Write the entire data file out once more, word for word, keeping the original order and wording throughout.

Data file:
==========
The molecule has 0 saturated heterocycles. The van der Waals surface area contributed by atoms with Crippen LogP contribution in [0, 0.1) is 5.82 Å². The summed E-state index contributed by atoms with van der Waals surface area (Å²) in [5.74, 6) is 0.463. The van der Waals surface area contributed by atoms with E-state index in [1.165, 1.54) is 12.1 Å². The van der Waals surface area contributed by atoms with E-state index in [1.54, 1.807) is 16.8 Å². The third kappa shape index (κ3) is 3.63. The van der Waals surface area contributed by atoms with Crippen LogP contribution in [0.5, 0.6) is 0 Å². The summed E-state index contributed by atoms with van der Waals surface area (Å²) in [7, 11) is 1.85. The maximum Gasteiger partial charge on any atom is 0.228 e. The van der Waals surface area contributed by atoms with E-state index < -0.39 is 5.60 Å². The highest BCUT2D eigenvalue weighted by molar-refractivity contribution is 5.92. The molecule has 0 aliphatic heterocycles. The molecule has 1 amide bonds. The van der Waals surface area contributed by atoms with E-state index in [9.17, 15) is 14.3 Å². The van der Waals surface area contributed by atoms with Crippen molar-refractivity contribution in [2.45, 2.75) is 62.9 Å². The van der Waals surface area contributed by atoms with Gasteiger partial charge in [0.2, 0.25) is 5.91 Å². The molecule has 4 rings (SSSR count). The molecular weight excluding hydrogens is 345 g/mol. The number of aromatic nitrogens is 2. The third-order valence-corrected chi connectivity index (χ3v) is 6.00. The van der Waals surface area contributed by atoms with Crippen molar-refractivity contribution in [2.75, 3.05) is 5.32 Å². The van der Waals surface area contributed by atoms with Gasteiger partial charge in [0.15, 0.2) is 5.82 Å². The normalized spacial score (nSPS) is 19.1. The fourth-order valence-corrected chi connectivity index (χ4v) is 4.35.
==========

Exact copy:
The molecule has 0 saturated heterocycles. The van der Waals surface area contributed by atoms with Crippen LogP contribution in [0, 0.1) is 5.82 Å². The summed E-state index contributed by atoms with van der Waals surface area (Å²) in [5.74, 6) is 0.463. The van der Waals surface area contributed by atoms with E-state index in [1.165, 1.54) is 12.1 Å². The van der Waals surface area contributed by atoms with E-state index in [1.54, 1.807) is 16.8 Å². The third kappa shape index (κ3) is 3.63. The van der Waals surface area contributed by atoms with Crippen LogP contribution in [0.5, 0.6) is 0 Å². The summed E-state index contributed by atoms with van der Waals surface area (Å²) in [7, 11) is 1.85. The maximum Gasteiger partial charge on any atom is 0.228 e. The van der Waals surface area contributed by atoms with E-state index < -0.39 is 5.60 Å². The highest BCUT2D eigenvalue weighted by molar-refractivity contribution is 5.92. The molecule has 0 aliphatic heterocycles. The molecule has 1 amide bonds. The van der Waals surface area contributed by atoms with E-state index in [9.17, 15) is 14.3 Å². The van der Waals surface area contributed by atoms with Crippen molar-refractivity contribution in [2.45, 2.75) is 62.9 Å². The van der Waals surface area contributed by atoms with Gasteiger partial charge in [0.2, 0.25) is 5.91 Å². The molecule has 4 rings (SSSR count). The molecular weight excluding hydrogens is 345 g/mol. The number of aromatic nitrogens is 2. The third-order valence-corrected chi connectivity index (χ3v) is 6.00. The van der Waals surface area contributed by atoms with Crippen molar-refractivity contribution in [2.75, 3.05) is 5.32 Å². The van der Waals surface area contributed by atoms with Gasteiger partial charge in [0.15, 0.2) is 5.82 Å². The normalized spacial score (nSPS) is 19.1. The fourth-order valence-corrected chi connectivity index (χ4v) is 4.35.